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Biodiversity of Antarctic nematodes: the ‘NEMASLAN’ project
Vanhove, S.; Deprez, T.; De Smet, G.; Vanreusel, A.; Vincx, M. (2002). Biodiversity of Antarctic nematodes: the ‘NEMASLAN’ project, in: Brown, M. et al. (Ed.) The Colour of Ocean Data: International Symposium on oceanographic data and information management, with special attention to biological data. Brussels, Belgium, 25-27 November 2002: book of abstracts. VLIZ Special Publication, 11: pp. 92
In: Brown, M. et al. (2002). The Colour of Ocean Data: International Symposium on oceanographic data and information management, with special attention to biological data. Brussels, Belgium, 25-27 November 2002: book of abstracts. VLIZ Special Publication, 11. Flanders Marine Institute (VLIZ): Oostende. XI, 93 pp., more
In: VLIZ Special Publication. Vlaams Instituut voor de Zee (VLIZ): Oostende. ISSN 1377-0950, more

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    Recent biodiversity research reveals that more than 50% of the free-living marine nematode species found in before unexplored environments, such as Antarctica, are new to science. Too few taxonomists remain to describe them all. Additionally, there are problems with the quality control of the identification of nematode samples since fewer labs possess all the literature (and manpower) required to verify the morphological characteristics of the animals.NEMASLAN, software for a tree-based classification system (Access) is a methodological approach for improving identification, classification and description of specimens in difficult taxonomic groups such as free-living marine nematodes. It seeks to serve as an easy research tool for central management of information of the taxon of the nematodes, and this for people with little training in database technologies.The program consists of four main modules: (see demonstration)1. Module for data- entering: provides possibilities to enter geographic, morphological, ecological, and literature data on species in a record database. An additional connection between these database records and the actual digital sources (e.g. scanned literature from original descriptions and good recent publications) enlarges the scientific value of the system.Personal metadatasets can be created, for example for the use of drawings and/or pictures of undescribed species or not yet published taxonomic papers. 2. Module for document consultation: data sources (PDF documents of original descriptions, text documents, photographs,…) and their references can be consulted. 3. Module for Quick Search: Morphological data from the species identification (e.g. shape and/or position of amphid, cuticle, buccal cavity, tail, oesophagus, caudal glands and spinneret; feeding type; numerical fields of de Man ratios, length, setae, nerve ring, excretory porus, spicule, gubernaculum, male supplements) and other information such as type of biotope and water depth distribution can be consulted; datasheets can be generated.4. Search Module: The output and search within the database can be user configured (i.e. questions like ‘give me all the nematode species so far described from the coastal sites with a spicule longer than 30µm and cuticular punctuations’ get an answer from this database). SQL (Structured Query Language) is the formal language used to query databases. An in-depth knowledge of the fairly complex SQL language is not required.The Windows application functions for multi-users in a local network environment (LAN). The program is distributed free of charge through a website (at present http://allserv.rug.ac.be/~tdeprez: later on through a more specified Antarctic database website) at which demonstration datasets are distributed.NEMASLAN was applied to Antarctic nematodes. The resulting ‘Biodiversity of Antarctic Nematodes’ CD-ROM version includes an archive of all numerical and nominal information for each species ever described in the Southern Ocean. About 350 species have thus been digitized. There is an urgent need to develop appropriate information tools on Antarctic marine biodiversity for scientific, environmental management and conservation purposes. Therefore, the collaboration of three laboratory pioneers in Antarctic biodiversity databases (e.g. Antarctic nematodes, amphipods and echinids, see other presentations) will seek for further developments such as the construction of a common portal, common mapping applications, or links to pertinent information sources of Antarctic benthic biodiversity. The resulting ‘biodiversity information system’ will be made available to the scientific community. This will be done within the framework of the OSTC project on Antarctica - BIANZO (BIodiversity of three representative groups of the ANtarctic ZOobenthos). It will contribute to the DIVERSITAS, SA 2000, CoML-OBIS and GBIF initiatives.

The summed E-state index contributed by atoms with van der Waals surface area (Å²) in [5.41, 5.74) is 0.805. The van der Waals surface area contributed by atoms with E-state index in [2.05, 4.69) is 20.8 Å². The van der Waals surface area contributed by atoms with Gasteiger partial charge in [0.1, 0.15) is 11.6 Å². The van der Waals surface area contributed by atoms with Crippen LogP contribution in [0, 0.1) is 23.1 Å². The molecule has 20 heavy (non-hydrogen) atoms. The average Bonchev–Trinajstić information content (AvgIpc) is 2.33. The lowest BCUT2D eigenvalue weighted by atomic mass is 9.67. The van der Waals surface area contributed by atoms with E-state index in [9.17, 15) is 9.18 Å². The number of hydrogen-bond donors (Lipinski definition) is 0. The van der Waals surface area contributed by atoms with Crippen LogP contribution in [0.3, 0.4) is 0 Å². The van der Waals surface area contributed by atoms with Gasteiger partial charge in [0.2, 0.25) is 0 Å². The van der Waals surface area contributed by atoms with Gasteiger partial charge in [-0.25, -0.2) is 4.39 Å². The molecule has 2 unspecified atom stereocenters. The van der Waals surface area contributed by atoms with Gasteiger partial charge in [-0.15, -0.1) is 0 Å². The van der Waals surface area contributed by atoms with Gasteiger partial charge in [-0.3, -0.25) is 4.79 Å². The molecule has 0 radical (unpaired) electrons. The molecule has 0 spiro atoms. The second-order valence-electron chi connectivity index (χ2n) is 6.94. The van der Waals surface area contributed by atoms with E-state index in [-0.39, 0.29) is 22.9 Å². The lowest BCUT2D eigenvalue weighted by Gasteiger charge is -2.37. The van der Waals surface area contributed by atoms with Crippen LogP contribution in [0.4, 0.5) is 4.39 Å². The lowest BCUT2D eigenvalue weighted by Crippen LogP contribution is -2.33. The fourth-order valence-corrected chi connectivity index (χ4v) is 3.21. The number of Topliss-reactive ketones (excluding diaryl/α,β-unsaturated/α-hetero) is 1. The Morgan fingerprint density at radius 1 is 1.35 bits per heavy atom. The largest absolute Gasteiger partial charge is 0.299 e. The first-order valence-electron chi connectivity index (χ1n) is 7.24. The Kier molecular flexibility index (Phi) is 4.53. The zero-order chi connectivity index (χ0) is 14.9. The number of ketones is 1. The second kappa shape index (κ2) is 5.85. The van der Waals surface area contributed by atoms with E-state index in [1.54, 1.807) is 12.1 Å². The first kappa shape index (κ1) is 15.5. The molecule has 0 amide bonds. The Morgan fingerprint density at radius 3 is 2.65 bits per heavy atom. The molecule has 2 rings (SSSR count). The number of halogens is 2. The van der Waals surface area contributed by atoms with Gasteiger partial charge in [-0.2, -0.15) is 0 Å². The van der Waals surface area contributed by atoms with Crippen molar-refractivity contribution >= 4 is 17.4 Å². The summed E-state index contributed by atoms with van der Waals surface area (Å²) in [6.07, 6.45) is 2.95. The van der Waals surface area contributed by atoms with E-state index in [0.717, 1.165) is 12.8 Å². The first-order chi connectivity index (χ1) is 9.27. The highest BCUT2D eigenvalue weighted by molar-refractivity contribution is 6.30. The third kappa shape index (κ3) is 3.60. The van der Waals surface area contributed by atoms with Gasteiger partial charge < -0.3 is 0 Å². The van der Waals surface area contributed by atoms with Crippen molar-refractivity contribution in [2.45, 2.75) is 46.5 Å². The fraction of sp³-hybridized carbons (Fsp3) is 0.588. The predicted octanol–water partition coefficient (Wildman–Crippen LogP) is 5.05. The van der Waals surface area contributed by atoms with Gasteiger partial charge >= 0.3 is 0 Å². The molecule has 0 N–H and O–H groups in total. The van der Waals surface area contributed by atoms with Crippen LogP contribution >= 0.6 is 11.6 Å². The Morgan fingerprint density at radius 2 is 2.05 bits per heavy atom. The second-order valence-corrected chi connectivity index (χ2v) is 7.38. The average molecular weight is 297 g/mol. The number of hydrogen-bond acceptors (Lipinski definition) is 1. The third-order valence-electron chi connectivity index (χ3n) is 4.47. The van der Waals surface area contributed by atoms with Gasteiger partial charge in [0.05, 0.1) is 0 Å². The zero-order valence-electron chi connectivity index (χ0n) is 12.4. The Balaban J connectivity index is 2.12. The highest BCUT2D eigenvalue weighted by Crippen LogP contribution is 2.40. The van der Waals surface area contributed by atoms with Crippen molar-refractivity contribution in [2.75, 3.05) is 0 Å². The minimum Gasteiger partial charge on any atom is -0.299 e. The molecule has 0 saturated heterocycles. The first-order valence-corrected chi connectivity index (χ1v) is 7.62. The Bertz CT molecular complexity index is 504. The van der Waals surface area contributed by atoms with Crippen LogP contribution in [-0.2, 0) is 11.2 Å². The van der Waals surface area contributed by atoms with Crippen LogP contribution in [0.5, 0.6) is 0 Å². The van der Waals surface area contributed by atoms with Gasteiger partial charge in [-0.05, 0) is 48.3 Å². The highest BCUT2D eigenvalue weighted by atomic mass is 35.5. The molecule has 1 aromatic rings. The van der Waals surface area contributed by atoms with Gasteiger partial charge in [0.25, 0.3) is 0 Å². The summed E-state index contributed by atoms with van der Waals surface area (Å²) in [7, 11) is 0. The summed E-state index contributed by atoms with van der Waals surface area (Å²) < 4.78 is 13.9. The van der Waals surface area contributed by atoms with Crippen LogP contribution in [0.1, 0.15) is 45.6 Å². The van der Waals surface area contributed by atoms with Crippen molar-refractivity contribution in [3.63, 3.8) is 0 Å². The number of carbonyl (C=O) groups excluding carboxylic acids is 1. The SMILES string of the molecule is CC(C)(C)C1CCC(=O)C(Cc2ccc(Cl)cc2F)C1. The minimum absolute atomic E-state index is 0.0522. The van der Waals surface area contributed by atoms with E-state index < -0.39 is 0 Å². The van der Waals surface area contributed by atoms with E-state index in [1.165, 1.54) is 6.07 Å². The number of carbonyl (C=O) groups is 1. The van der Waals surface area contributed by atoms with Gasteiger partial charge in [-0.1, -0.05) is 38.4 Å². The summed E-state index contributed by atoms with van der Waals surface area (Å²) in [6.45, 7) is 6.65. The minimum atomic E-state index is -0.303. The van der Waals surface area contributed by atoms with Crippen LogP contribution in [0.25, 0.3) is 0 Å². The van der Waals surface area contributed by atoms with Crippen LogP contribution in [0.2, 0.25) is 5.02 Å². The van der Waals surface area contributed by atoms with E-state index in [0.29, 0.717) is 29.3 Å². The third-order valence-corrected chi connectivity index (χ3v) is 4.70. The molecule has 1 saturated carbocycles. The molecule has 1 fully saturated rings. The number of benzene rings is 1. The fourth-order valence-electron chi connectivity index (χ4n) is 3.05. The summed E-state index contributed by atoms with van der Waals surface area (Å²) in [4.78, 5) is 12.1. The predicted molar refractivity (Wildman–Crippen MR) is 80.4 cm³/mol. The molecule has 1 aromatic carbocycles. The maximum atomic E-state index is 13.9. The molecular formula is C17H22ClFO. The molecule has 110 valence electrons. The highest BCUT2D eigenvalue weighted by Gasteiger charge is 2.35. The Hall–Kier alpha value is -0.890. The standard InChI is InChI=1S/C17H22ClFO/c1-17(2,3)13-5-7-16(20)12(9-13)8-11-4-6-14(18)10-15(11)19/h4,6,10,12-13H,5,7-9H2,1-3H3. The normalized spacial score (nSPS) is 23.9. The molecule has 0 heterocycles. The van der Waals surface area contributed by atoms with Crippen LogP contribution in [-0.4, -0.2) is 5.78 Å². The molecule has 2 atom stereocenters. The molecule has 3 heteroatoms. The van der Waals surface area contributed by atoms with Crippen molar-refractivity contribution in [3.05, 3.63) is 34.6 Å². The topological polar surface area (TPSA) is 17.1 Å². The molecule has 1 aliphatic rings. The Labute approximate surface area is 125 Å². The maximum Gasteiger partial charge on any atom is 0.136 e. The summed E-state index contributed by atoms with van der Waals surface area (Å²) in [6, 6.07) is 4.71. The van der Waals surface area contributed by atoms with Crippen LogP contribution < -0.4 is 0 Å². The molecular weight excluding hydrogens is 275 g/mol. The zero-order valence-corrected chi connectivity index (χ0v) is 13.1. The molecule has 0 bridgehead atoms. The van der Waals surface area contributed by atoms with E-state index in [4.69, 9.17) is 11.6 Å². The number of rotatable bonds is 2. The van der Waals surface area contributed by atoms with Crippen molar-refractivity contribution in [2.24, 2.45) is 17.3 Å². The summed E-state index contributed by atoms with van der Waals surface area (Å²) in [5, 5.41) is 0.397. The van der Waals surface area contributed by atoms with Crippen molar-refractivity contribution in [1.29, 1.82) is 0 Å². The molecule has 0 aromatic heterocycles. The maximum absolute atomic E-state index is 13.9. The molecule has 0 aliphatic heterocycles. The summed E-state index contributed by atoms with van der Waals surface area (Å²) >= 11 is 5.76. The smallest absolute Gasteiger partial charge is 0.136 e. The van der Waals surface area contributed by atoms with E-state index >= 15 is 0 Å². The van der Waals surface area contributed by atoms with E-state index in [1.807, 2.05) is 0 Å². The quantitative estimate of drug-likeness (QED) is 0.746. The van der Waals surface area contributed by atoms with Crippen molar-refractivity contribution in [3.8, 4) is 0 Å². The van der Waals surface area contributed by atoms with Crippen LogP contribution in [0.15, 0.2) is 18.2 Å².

• Nemaslan: Biodiversity of Antarctic Nematodes, more

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